Fremantle is surely the cultural heart of the Perth region, with a bustling strip filled with tourist crowds, buskers and locals every weekend, even at a time when street malls in other parts of Perth are struggling.

There are at least 12 arts venues in Fremantle, with art walking tours a popular attraction.

One major work is Marcus Canning’s Rainbow Sea Container, a 66-tonne statue. 

There’s also the 40-metre Tourist Wheel, which opened in 2013.

City link & Yagan Square

Bookending William Street with Elizabeth Quay, Yagan Square was the final stage of a project to sink the railway line west of Perth station.

The square is nestled next to the Horseshoe Bridge, with bars, a food court and an amphitheatre.

A giant Wirin statue towers over visitors, with the open spaces used for more than 200 events in the year to June, including markets, pop-ups and the Pride March.

In the precinct nearby, there has been a renewal of the laneways in Chinatown, the creation of Kings Square, and the construction of RAC Arena, which opened in 2012.

Capacity of the largest theatre

5th↑HBF Arena2,000
6th-Perth Concert Hall1,729
7th-Optus Stadium1,500
8th↑His Majesty's Theatre1,263
9th↑His Majesty's Theatre1,263
54 convention centres ranked by what is the capacity of your largest theatre?

Special Report

Great for the State – Edition 9: Time & Place

Great for the State – Edition 9: Time & Place

18 November 2019

The Indo-Pacific is undergoing profound development, and WA is positioning itself to contribute with our resources, food, education and as a destination.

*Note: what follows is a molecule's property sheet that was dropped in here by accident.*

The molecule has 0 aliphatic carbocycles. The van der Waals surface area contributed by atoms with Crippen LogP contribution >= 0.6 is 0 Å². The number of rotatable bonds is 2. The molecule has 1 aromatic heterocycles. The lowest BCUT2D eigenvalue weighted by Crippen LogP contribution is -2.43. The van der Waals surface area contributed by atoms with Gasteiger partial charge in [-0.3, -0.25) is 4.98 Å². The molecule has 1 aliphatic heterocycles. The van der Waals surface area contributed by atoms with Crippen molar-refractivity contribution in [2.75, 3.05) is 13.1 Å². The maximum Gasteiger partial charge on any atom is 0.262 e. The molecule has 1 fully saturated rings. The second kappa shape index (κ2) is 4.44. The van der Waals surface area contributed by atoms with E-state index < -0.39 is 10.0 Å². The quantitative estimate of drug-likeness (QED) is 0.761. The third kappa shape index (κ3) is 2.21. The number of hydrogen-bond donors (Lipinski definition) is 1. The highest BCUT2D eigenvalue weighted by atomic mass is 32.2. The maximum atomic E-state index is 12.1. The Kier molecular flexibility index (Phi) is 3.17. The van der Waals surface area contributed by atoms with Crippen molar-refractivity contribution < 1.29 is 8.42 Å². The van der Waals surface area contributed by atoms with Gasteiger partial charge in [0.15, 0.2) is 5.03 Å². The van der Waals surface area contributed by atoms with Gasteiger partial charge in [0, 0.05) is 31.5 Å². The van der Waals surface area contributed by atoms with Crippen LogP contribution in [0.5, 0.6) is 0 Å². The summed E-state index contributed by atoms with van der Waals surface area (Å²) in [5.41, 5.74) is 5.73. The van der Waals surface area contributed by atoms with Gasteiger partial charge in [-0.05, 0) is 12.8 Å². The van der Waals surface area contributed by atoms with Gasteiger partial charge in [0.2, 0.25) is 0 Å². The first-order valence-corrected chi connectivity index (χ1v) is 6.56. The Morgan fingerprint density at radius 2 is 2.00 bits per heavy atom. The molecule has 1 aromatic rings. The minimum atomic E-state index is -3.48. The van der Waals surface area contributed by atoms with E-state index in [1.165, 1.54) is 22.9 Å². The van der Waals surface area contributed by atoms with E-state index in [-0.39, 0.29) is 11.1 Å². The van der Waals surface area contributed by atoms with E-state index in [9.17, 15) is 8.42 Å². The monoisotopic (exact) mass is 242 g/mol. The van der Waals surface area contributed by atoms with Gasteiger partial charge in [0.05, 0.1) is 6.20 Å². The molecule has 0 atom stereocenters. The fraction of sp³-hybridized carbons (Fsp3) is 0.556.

Boom brings mutual benefit

Boom brings mutual benefit 

Perth and Shanghai have developed dramatically in recent decades, and former premier Colin Barnett says a strong relationship between WA and China has enabled the state’s success.

Gearing up for Indo-Pacific’s bright minds

Gearing up for Indo-Pacific’s bright minds 

International education is a $1.9 billion industry for WA, and there are plenty of innovative ideas about how to build the sector.

Seven developments that built brand Perth

Seven developments that built brand Perth 

Free to read: Major recent investments and fresh ideas have added to WA’s traditional tourist attractions and natural beauty.

From ocean to plate, it’s favoured in Asia

From ocean to plate, it’s favoured in Asia 

Hard work, a lean supply chain and premium quality help make WA lobster a popular delicacy in China.

The benefits of close proximity

The benefits of close proximity 

WHEN the U.S Department of Defence wanted a trial of a new drug that could possibly benefit their soldiers in the field, they did a global search for somewhere that offered quality drug trials and had expert eye doctors and researchers. 

Western Australia – At the frontline of the Asian Century

Western Australia – At the frontline of the Asian Century 

The rise of Asia in the 21st century will be the biggest trade, investment, social and cultural opportunity for Western Australians.  We are fortunate to be the Australian state that is located closest geographically to Asia and in the same time zone with our largest trading partners.  

Is urban planning hearing the voice of the community?

Is urban planning hearing the voice of the community? 

Recently 800 residents from across the metropolitan area took part in RAC’s Urban Planning and Connected Communities survey, exploring how planning influences our daily lives.

UWA spearheads our 21st century focus on the Indian Ocean

UWA spearheads our 21st century focus on the Indian Ocean 

The great city of Perth has long been drained by having to focus its attention on the national capital and the eastern seaboard. And yet it sits at the fulcrum of the wider Indian Ocean Rim.